Once a sprainer, maybe always a sprainer.

Did you know that spraining or twisting your ankle once may predispose you to multiple and recurrent ankle sprains? Unfortunately, this is true. If the injury is severe enough, a one time ankle sprain can lead to multiple and recurrent ankle injuries. This is because the ligaments that function to support your ankle have stretched, and if stretched enough, the ligaments may lose their function and cause instability within your ankle. If this stability is lost, people may experience what is called chronic ankle instability.

Chronic ankle instability is a condition in which the ligaments around your ankle become weak. Think of your ligaments as a “hair tie” or “rubber band”. If continuously stretched past their normal threshold, the “hair tie” or “rubber band” becomes too stretched out, losing their elasticity and may eventually snap or break. This concept is similar to our ankle ligaments. If continuously stretched past anatomic threshold, patients may develop weakness and instability in their ankle even during normal daily activities. Symptoms of chronic ankle instability include intermittent swelling and pain, either on the inside or outside of the ankle, during strenuous activity; however, the hallmark symptom in chronic ankle instability is feeling like your ankle is about to “give out” or that you may feel like you can easily twist your ankle at any moment, especially on uneven terrain or surfaces.

If you’re like many people who have sprained their ankle at least once in their lifetime, I’m sure you’re asking how can chronic ankle instability be prevented? The easiest thing anyone can do to prevent a one-time ankle sprain in becoming something chronic and recurrent is through bracing and physical therapy. Ankle bracing is beneficial after the initial injury to support the ligaments while they heal and recover. Following this period of rest, physical therapy focuses on strengthening the ligaments, which were injured in order to regain stability and proprioception, but also prevent future injury. Studies have shown physical therapy and rehabilitation to be an extremely effective method for prevention of chronic ankle instability and return to pre-injury activity.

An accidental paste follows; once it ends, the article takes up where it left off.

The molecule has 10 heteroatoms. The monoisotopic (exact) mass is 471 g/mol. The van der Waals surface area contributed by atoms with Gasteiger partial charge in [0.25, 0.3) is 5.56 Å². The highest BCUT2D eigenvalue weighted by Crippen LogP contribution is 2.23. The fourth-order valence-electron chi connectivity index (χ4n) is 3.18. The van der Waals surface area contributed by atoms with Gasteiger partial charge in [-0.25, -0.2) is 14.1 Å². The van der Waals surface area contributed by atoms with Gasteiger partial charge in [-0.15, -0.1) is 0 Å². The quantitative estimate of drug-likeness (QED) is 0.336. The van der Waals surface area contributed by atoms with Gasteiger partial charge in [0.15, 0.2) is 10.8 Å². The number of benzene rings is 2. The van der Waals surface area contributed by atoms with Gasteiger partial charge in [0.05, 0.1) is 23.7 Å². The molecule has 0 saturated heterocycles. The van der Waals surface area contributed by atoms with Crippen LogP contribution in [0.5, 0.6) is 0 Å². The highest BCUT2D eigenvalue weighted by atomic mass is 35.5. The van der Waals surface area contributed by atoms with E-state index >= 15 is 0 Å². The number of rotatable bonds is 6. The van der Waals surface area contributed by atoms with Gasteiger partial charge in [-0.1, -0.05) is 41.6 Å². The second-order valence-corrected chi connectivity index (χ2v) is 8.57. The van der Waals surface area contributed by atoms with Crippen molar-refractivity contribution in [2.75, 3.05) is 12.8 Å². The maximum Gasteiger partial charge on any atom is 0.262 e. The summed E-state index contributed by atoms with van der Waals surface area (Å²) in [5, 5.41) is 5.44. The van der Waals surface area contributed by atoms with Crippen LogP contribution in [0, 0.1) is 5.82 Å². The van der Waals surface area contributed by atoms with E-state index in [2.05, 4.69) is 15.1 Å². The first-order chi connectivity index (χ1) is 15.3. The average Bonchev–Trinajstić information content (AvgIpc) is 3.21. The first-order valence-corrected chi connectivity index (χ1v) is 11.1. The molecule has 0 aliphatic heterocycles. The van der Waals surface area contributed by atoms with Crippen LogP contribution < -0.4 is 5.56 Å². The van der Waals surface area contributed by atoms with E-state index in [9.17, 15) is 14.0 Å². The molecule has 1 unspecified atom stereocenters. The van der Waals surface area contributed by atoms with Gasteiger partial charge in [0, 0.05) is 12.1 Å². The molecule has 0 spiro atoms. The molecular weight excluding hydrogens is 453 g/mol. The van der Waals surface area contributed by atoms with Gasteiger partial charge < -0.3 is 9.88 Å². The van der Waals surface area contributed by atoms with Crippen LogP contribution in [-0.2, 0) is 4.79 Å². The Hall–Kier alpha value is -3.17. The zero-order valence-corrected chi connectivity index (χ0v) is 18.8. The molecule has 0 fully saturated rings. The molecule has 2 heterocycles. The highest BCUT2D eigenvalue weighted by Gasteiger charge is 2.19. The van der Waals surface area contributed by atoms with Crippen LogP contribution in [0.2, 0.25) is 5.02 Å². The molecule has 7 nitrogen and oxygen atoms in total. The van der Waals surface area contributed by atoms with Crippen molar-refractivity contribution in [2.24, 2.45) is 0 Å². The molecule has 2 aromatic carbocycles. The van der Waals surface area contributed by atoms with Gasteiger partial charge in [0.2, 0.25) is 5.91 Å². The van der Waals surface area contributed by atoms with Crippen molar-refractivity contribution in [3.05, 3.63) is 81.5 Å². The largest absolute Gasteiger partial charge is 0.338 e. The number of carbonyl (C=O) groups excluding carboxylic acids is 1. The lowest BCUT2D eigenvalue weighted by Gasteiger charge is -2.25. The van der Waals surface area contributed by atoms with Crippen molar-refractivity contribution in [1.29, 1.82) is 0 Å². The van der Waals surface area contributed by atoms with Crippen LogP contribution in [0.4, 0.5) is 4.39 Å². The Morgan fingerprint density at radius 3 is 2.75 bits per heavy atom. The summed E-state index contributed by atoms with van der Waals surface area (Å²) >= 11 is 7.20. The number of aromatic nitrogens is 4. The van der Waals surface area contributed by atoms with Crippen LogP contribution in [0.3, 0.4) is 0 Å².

If a patient does not respond well to bracing and physical therapy, chronic ankle instability can be addressed surgically. This surgery involves cleaning out the ankle joint through arthroscopy and repairing or retightening the injured ligament or ligaments, in order to regain stabilization of the ankle. The post-operative course typically consists of approximately 2-3 weeks in a cast, followed by 2-4 weeks in a boot with initiating physical therapy as soon as possible; most patients return to normal pre-injury activity within 1-2 months.

If you have sprained your ankle at least once and are still feeling weak or have not yet fully recovered, schedule an appointment with our foot and ankle specialists today and help prevent any future ankle injury tomorrow!

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